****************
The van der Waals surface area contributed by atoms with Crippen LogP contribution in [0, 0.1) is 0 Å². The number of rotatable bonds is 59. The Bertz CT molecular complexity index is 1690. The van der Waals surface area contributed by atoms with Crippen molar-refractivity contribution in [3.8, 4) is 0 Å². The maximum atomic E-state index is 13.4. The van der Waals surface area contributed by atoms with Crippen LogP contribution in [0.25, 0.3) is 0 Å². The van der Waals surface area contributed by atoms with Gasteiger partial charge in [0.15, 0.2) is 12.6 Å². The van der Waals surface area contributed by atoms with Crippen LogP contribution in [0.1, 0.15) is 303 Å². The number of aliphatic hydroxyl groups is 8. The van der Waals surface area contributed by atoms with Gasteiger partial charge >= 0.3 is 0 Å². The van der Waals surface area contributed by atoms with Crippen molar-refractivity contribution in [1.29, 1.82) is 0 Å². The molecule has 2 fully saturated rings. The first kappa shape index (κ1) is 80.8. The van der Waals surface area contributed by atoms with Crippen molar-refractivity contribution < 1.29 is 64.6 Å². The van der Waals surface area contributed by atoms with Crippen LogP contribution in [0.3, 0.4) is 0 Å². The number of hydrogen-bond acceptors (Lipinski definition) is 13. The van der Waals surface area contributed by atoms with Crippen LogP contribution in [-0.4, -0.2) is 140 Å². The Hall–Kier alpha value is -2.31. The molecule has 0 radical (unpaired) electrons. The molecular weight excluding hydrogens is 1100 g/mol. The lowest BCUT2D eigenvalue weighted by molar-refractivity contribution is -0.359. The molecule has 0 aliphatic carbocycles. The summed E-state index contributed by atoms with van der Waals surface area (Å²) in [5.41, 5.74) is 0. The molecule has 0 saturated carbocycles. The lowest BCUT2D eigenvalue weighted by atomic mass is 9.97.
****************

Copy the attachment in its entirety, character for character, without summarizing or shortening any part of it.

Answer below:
The van der Waals surface area contributed by atoms with Crippen LogP contribution in [0, 0.1) is 0 Å². The number of rotatable bonds is 59. The Bertz CT molecular complexity index is 1690. The van der Waals surface area contributed by atoms with Crippen molar-refractivity contribution in [3.8, 4) is 0 Å². The maximum atomic E-state index is 13.4. The van der Waals surface area contributed by atoms with Crippen LogP contribution in [0.25, 0.3) is 0 Å². The van der Waals surface area contributed by atoms with Gasteiger partial charge in [0.15, 0.2) is 12.6 Å². The van der Waals surface area contributed by atoms with Crippen LogP contribution in [0.1, 0.15) is 303 Å². The number of aliphatic hydroxyl groups is 8. The van der Waals surface area contributed by atoms with Gasteiger partial charge >= 0.3 is 0 Å². The van der Waals surface area contributed by atoms with Crippen molar-refractivity contribution in [1.29, 1.82) is 0 Å². The molecule has 2 fully saturated rings. The first kappa shape index (κ1) is 80.8. The van der Waals surface area contributed by atoms with Crippen molar-refractivity contribution < 1.29 is 64.6 Å². The van der Waals surface area contributed by atoms with Crippen LogP contribution in [0.3, 0.4) is 0 Å². The number of hydrogen-bond acceptors (Lipinski definition) is 13. The van der Waals surface area contributed by atoms with Crippen LogP contribution in [-0.4, -0.2) is 140 Å². The Hall–Kier alpha value is -2.31. The molecule has 0 radical (unpaired) electrons. The molecular weight excluding hydrogens is 1100 g/mol. The lowest BCUT2D eigenvalue weighted by molar-refractivity contribution is -0.359. The molecule has 0 aliphatic carbocycles. The summed E-state index contributed by atoms with van der Waals surface area (Å²) in [5.41, 5.74) is 0. The molecule has 0 saturated carbocycles. The lowest BCUT2D eigenvalue weighted by atomic mass is 9.97.